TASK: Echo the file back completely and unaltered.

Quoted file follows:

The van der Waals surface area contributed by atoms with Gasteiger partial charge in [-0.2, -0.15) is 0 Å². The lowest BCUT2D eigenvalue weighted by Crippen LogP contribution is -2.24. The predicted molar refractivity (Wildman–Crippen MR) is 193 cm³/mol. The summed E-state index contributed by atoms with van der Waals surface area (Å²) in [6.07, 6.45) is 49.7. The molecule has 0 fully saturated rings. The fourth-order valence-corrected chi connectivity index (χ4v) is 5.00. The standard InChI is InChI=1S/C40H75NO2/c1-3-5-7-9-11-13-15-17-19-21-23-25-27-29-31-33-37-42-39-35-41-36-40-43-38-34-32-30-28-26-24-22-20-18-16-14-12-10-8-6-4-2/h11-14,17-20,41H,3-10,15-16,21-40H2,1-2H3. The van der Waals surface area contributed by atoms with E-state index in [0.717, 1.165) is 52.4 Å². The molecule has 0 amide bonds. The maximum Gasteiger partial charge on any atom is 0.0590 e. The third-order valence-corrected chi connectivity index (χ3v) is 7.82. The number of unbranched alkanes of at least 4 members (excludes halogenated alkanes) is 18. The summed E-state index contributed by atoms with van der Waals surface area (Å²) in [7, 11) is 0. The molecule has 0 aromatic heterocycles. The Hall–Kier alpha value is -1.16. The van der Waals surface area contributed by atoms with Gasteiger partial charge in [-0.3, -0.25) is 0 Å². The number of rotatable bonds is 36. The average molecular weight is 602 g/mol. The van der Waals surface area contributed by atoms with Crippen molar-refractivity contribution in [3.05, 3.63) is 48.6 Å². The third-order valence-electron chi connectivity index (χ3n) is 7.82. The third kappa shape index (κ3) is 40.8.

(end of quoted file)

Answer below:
The van der Waals surface area contributed by atoms with Gasteiger partial charge in [-0.2, -0.15) is 0 Å². The lowest BCUT2D eigenvalue weighted by Crippen LogP contribution is -2.24. The predicted molar refractivity (Wildman–Crippen MR) is 193 cm³/mol. The summed E-state index contributed by atoms with van der Waals surface area (Å²) in [6.07, 6.45) is 49.7. The molecule has 0 fully saturated rings. The fourth-order valence-corrected chi connectivity index (χ4v) is 5.00. The standard InChI is InChI=1S/C40H75NO2/c1-3-5-7-9-11-13-15-17-19-21-23-25-27-29-31-33-37-42-39-35-41-36-40-43-38-34-32-30-28-26-24-22-20-18-16-14-12-10-8-6-4-2/h11-14,17-20,41H,3-10,15-16,21-40H2,1-2H3. The van der Waals surface area contributed by atoms with E-state index in [0.717, 1.165) is 52.4 Å². The molecule has 0 amide bonds. The maximum Gasteiger partial charge on any atom is 0.0590 e. The third-order valence-corrected chi connectivity index (χ3v) is 7.82. The number of unbranched alkanes of at least 4 members (excludes halogenated alkanes) is 18. The summed E-state index contributed by atoms with van der Waals surface area (Å²) in [7, 11) is 0. The molecule has 0 aromatic heterocycles. The Hall–Kier alpha value is -1.16. The van der Waals surface area contributed by atoms with Gasteiger partial charge in [-0.3, -0.25) is 0 Å². The number of rotatable bonds is 36. The average molecular weight is 602 g/mol. The van der Waals surface area contributed by atoms with Crippen molar-refractivity contribution in [3.05, 3.63) is 48.6 Å². The third-order valence-electron chi connectivity index (χ3n) is 7.82. The third kappa shape index (κ3) is 40.8.